NASA's Mars Reconnaissance Orbiter (MRO) captured the 12 mile-high (20 kilometer) twister as it whirled its way through the Amazonis Planitia region of northern Mars on March 14. Despite its towering height, the dust devil is just 210 feet (64 meters) wide, researchers said.
The plume's shadow is also clearly visible in the new image, as are some topographic features on the Red Planet's complex surface.
Dust devils occur on both Earth and Mars. They are spinning columns of air, made visible by the dirt they suck off the ground. Unlike tornados, dust devils usually form on clear days when the ground soaks up heat from the sun. If conditions are right, heated air near the surface may begin to rotate as it rises through small pockets of cooler air just above it.
Just as on Earth, Martian winds are fueled by solar heating. Though Mars is now near aphelion — the time of Martian year when the Red Planet is farthest from the sun — it still receives enough solar energy to drive dust devils across its surface.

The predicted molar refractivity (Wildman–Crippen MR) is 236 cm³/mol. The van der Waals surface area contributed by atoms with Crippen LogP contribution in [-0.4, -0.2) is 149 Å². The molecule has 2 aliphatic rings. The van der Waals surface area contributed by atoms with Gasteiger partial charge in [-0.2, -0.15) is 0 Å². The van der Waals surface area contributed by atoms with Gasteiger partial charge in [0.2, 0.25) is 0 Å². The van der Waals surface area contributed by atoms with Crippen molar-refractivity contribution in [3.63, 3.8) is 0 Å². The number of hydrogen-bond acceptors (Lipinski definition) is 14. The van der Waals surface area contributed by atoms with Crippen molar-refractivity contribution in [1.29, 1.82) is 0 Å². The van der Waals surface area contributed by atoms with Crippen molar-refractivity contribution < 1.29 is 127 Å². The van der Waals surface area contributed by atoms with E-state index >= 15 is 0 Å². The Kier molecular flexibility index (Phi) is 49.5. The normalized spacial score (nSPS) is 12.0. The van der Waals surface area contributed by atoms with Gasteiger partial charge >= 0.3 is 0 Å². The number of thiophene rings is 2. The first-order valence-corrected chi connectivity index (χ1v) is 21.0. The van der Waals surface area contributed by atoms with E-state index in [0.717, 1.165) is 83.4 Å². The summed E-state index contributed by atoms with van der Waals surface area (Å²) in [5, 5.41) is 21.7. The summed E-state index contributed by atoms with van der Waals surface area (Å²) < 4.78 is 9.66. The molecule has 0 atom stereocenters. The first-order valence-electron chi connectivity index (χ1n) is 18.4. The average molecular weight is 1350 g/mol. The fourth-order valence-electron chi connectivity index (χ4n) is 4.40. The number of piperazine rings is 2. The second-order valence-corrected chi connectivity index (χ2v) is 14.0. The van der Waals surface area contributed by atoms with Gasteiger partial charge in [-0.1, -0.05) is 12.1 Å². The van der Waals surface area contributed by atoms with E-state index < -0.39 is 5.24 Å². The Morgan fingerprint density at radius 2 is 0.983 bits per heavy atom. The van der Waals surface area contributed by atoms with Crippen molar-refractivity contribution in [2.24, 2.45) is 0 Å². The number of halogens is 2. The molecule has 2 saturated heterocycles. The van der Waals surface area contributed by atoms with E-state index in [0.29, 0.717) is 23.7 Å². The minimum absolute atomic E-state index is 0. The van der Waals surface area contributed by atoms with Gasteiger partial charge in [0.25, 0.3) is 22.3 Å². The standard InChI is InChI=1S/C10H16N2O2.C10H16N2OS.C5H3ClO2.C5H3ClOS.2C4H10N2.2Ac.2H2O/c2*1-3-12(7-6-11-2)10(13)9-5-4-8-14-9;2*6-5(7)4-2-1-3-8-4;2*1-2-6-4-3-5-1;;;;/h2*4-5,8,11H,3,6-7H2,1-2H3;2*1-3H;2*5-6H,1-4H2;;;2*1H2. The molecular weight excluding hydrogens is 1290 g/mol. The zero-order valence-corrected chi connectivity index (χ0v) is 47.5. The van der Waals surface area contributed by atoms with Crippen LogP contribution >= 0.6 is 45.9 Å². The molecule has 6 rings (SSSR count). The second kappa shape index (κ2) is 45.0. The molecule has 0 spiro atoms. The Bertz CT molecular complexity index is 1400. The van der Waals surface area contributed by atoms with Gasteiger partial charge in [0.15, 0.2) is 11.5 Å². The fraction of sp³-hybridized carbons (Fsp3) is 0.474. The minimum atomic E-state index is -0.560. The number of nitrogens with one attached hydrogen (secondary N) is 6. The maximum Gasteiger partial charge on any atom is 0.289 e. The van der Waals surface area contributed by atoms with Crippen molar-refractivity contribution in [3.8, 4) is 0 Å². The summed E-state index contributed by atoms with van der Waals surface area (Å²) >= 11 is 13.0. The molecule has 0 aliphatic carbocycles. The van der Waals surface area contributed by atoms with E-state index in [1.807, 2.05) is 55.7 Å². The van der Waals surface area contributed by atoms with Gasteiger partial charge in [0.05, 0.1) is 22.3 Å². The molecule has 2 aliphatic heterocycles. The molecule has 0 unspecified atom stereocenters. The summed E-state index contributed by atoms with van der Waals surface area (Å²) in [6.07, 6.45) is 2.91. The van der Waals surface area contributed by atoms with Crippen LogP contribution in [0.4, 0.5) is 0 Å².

The new image was taken during Mars' late northern spring, two weeks short of the northern summer solstice— a time when the ground in the northern mid-latitudes is being heated most strongly by the sun, researchers said.
MRO has been examining Mars with six science instruments since arriving at the Red Planet in March 2006. The spacecraft continues to provide valuable insights into the planet's ancient environment and how processes such as wind, meteorite impacts and seasonal frosts are continuing to affect the surface of Mars today, NASA officials said.
NASA launched MRO in September 2005. The $720 million mission is NASA's youngest Mars orbiter flight to date, but it has beamed more data to Earth than all other interplanetary missions combined.